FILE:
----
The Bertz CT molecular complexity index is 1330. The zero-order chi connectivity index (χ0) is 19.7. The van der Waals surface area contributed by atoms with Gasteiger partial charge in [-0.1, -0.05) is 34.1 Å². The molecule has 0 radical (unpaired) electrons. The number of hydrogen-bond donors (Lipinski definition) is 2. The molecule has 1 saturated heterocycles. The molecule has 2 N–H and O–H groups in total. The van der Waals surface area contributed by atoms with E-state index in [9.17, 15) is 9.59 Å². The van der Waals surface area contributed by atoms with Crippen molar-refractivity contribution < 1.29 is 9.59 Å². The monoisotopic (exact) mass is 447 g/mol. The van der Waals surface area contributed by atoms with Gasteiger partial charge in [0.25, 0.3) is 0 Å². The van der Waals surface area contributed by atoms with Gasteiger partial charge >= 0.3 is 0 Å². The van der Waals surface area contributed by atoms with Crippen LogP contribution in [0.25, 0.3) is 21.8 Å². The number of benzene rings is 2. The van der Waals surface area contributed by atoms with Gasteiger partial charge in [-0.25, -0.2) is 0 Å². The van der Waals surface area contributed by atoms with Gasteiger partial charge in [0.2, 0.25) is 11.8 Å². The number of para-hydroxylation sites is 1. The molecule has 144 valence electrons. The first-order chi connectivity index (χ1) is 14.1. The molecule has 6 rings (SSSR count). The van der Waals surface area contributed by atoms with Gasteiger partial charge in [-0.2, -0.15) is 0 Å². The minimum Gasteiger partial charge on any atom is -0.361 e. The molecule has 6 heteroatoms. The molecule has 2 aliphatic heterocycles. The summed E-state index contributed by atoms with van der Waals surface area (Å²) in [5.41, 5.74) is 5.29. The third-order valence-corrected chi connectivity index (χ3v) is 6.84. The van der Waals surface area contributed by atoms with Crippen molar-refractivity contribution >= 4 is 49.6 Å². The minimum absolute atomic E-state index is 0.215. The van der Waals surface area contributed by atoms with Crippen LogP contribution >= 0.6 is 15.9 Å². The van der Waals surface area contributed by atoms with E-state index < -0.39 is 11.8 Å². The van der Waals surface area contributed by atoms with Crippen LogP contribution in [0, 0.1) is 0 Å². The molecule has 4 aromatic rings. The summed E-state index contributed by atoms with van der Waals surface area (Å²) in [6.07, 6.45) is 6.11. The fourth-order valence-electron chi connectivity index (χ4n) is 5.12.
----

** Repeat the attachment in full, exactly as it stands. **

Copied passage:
The Bertz CT molecular complexity index is 1330. The zero-order chi connectivity index (χ0) is 19.7. The van der Waals surface area contributed by atoms with Gasteiger partial charge in [-0.1, -0.05) is 34.1 Å². The molecule has 0 radical (unpaired) electrons. The number of hydrogen-bond donors (Lipinski definition) is 2. The molecule has 1 saturated heterocycles. The molecule has 2 N–H and O–H groups in total. The van der Waals surface area contributed by atoms with E-state index in [9.17, 15) is 9.59 Å². The van der Waals surface area contributed by atoms with Crippen molar-refractivity contribution < 1.29 is 9.59 Å². The monoisotopic (exact) mass is 447 g/mol. The van der Waals surface area contributed by atoms with Gasteiger partial charge in [0.25, 0.3) is 0 Å². The van der Waals surface area contributed by atoms with Gasteiger partial charge >= 0.3 is 0 Å². The van der Waals surface area contributed by atoms with Crippen LogP contribution in [0.25, 0.3) is 21.8 Å². The number of benzene rings is 2. The van der Waals surface area contributed by atoms with Gasteiger partial charge in [-0.25, -0.2) is 0 Å². The van der Waals surface area contributed by atoms with Gasteiger partial charge in [0.2, 0.25) is 11.8 Å². The number of para-hydroxylation sites is 1. The molecule has 144 valence electrons. The first-order chi connectivity index (χ1) is 14.1. The molecule has 6 rings (SSSR count). The van der Waals surface area contributed by atoms with Gasteiger partial charge in [-0.2, -0.15) is 0 Å². The minimum Gasteiger partial charge on any atom is -0.361 e. The molecule has 6 heteroatoms. The molecule has 2 aliphatic heterocycles. The summed E-state index contributed by atoms with van der Waals surface area (Å²) in [5.41, 5.74) is 5.29. The third-order valence-corrected chi connectivity index (χ3v) is 6.84. The van der Waals surface area contributed by atoms with Crippen molar-refractivity contribution >= 4 is 49.6 Å². The minimum absolute atomic E-state index is 0.215. The van der Waals surface area contributed by atoms with Crippen LogP contribution >= 0.6 is 15.9 Å². The van der Waals surface area contributed by atoms with E-state index < -0.39 is 11.8 Å². The van der Waals surface area contributed by atoms with Crippen LogP contribution in [0, 0.1) is 0 Å². The molecule has 4 aromatic rings. The summed E-state index contributed by atoms with van der Waals surface area (Å²) in [6.07, 6.45) is 6.11. The fourth-order valence-electron chi connectivity index (χ4n) is 5.12.